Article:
Perinatal hypoxic-ischemic encephalopathy (HIE) affects 1 to 3 infants per every 1000 born. Mortality from HIE can be up to 20%, and approximately 25% of survivors suffer significant long-term disability including cerebral palsy, epilepsy, and developmental disorders. Damage during the acute phase of HIE is caused by a deficit in oxygen and glucose in the brain. However, increasing evidence indicates that secondary and tertiary phases are responsible for significant ongoing damage. After an initial insult, oxidative stress increases and signaling cascades lead to cell death. Elevated inflammation and epigenetic changes may be present months to years after initial injury as evidenced by myelin deficits, reduced plasticity, and altered cell number. Recently, hypothermia has been used to significantly reduce mortality and developmental complications in term infants with HIE. However, there are several limitations to this approach. Treatment must be initiated within 6 hours of injury to reduce metabolic damage and oxidative stress, and 40-50% of infants still die or suffer severe disability. The National Institute of Child Health and Human Development recently reported an urgent need to develop neuroprotective combination therapies to be used hours to days after the insult in combination with hypothermia. A number of known neuroprotective compounds (erythropoietin, stem cells, xenon, etc.) are being investigated alone or in combination with hypothermia, but, to date, none have emerged as a more effective treatment for HIE. Overall, there is need for new adjuvant therapies in HIE. This project will test the efficacy of moderate hypothermia plus an immunomodulatory compound, synthetic PreImplantation Factor (sPIF), in a rat model of HIE that is equivalent in development to a term human infant brain. BioIncept has published data demonstrating that PIF regulates both the innate and adaptive immune response. Significantly, PIF reversed neurological damage in a multiple sclerosis model and protected against oxidative stress in multiple disease models. Recent studies in a model of encephalopathy of prematurity showed that PIF provided protection against neuro-axonal injury. In this project, we will first perform a short-term, dose-ranging study with sPIF plus hypothermia to determine what dose is most effective. Then, we will perform a longer-term comparison of the selected sPIF dose plus hypothermia combination and compare the results to hypothermia alone. We will use histology, neurofunctional tests, and magnetic resonance imaging (MRI) to compare the different treatments. Overall, we anticipate PIF plus hypothermia will affect all injury phases and will create an additive neuroprotective effect since these treatments target different pathways. Clinical translation of PIF as a first-line HIE treatment is promising if these preclinical evaluations are successful, as BioIncept received FDA Fast Track designation for PIF treatment of autoimmune hepatitis (clinical trial began in 2014), and Yale University collaborators provide additional obstetric and clinical expertise.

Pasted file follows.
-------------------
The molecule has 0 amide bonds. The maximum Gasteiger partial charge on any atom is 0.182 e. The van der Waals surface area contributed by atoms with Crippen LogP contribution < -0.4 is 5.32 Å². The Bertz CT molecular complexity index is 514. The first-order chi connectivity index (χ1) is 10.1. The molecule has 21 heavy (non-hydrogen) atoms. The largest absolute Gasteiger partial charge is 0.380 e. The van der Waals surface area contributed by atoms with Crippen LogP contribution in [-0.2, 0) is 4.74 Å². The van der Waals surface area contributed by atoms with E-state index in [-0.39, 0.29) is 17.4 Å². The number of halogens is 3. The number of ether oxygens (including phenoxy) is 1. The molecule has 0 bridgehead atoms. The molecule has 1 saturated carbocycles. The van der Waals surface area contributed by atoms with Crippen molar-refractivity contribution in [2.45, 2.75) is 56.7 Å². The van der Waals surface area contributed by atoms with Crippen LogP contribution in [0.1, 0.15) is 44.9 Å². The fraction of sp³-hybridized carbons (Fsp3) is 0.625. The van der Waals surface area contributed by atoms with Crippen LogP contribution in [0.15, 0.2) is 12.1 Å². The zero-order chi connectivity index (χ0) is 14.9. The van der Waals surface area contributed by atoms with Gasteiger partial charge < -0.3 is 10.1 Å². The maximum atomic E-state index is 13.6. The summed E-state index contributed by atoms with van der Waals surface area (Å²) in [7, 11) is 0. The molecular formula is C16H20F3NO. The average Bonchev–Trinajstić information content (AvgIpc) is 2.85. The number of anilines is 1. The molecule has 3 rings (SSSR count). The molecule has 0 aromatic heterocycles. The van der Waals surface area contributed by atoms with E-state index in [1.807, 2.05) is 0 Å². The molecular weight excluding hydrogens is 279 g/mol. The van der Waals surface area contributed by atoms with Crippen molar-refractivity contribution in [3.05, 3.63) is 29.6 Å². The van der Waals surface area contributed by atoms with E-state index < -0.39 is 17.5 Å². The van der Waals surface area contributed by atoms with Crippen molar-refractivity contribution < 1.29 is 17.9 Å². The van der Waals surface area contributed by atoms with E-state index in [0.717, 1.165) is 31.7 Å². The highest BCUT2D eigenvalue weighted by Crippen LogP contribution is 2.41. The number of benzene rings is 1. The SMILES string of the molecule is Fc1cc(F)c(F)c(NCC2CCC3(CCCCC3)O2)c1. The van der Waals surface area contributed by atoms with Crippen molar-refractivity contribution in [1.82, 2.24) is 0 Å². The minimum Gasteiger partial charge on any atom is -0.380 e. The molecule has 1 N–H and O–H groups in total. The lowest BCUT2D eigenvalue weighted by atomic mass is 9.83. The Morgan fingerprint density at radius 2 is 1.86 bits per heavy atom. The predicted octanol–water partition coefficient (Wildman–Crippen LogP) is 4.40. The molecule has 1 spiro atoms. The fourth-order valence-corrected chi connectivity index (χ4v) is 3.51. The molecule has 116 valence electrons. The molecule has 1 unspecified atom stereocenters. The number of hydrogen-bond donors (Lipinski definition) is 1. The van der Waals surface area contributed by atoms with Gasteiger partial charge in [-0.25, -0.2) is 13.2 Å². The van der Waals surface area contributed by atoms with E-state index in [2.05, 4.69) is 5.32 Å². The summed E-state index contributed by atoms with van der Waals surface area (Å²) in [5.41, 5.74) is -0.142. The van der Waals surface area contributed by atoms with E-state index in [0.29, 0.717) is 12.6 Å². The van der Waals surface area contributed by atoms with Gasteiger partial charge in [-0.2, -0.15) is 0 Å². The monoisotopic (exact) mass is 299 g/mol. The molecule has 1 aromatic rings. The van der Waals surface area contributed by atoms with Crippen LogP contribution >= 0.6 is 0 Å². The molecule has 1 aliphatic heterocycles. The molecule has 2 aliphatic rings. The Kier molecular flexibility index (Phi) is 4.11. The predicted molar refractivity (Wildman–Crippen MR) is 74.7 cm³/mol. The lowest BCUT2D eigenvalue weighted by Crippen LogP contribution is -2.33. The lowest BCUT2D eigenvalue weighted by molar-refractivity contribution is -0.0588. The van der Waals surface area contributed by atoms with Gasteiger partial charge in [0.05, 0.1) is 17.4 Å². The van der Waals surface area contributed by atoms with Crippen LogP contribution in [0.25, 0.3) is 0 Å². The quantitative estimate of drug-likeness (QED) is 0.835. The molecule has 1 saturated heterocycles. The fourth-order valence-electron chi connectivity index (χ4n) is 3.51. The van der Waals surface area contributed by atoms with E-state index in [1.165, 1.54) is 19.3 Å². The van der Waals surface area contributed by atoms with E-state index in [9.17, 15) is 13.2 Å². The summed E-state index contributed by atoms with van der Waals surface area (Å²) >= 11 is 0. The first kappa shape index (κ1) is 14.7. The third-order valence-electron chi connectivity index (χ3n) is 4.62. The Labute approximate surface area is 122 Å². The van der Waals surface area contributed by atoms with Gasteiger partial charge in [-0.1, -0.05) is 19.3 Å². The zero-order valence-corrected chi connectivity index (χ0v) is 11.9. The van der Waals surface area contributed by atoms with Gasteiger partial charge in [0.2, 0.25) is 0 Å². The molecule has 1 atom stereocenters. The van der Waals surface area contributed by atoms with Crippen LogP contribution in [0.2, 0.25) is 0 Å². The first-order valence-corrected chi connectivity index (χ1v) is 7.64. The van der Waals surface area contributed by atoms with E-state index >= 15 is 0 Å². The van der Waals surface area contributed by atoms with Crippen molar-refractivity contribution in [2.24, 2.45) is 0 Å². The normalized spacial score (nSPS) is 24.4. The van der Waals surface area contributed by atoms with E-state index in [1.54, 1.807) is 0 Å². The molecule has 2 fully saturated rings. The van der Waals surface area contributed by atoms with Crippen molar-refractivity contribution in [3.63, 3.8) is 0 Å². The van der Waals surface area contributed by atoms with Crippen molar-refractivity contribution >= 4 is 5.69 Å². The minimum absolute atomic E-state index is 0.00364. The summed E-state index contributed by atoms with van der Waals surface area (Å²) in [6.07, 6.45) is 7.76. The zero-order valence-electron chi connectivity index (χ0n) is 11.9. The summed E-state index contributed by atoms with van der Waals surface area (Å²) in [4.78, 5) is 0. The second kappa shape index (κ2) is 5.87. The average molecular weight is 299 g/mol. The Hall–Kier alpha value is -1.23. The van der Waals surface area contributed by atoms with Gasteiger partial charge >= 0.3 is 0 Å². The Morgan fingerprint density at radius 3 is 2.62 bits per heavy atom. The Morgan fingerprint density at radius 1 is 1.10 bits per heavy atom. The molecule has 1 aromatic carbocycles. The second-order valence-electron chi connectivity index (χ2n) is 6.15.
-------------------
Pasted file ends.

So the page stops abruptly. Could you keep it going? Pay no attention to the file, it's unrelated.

Perinatal hypoxic-ischemic encephalopathy (HIE) can result in newborn death or long-term disability including cerebral palsy, epilepsy, increased hyperactivity, and developmental disorders. Recently, hypothermia treatment has been used to significantly reduce mortality and developmental complications from HIE, but 40-50% of infants still die or suffer severe disability. The National Institute of Child Health and Human Development (NICHD) recently reported an urgent need to develop neuroprotective combination therapies to be used hours to days after the insult in combination with hypothermia. This project will test the efficacy of hypothermia plus a novel immunomodulatory compound, Preimplantation Factor (PIF), to develop a more effective combination treatment to prevent brain injury.